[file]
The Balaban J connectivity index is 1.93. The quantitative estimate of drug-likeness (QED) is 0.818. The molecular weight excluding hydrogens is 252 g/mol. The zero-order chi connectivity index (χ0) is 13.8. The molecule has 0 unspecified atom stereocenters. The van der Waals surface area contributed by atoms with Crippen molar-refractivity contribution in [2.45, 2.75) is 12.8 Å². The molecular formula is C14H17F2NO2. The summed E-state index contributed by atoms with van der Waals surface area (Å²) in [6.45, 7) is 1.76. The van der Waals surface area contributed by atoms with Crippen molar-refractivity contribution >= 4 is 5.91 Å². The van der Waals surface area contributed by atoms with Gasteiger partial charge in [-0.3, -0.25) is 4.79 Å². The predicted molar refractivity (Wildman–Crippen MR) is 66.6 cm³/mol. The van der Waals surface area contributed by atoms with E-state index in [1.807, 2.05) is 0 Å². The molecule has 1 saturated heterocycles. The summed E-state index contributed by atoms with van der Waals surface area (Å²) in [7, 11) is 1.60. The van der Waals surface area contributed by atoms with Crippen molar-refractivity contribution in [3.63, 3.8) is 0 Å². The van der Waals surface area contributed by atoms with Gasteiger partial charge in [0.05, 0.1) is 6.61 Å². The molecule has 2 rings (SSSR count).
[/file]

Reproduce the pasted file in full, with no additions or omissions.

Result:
The Balaban J connectivity index is 1.93. The quantitative estimate of drug-likeness (QED) is 0.818. The molecular weight excluding hydrogens is 252 g/mol. The zero-order chi connectivity index (χ0) is 13.8. The molecule has 0 unspecified atom stereocenters. The van der Waals surface area contributed by atoms with Crippen molar-refractivity contribution in [2.45, 2.75) is 12.8 Å². The molecular formula is C14H17F2NO2. The summed E-state index contributed by atoms with van der Waals surface area (Å²) in [6.45, 7) is 1.76. The van der Waals surface area contributed by atoms with Crippen molar-refractivity contribution >= 4 is 5.91 Å². The van der Waals surface area contributed by atoms with Gasteiger partial charge in [-0.3, -0.25) is 4.79 Å². The predicted molar refractivity (Wildman–Crippen MR) is 66.6 cm³/mol. The van der Waals surface area contributed by atoms with E-state index in [1.807, 2.05) is 0 Å². The molecule has 1 saturated heterocycles. The summed E-state index contributed by atoms with van der Waals surface area (Å²) in [7, 11) is 1.60. The van der Waals surface area contributed by atoms with Crippen molar-refractivity contribution in [3.63, 3.8) is 0 Å². The van der Waals surface area contributed by atoms with Gasteiger partial charge in [0.05, 0.1) is 6.61 Å². The molecule has 2 rings (SSSR count).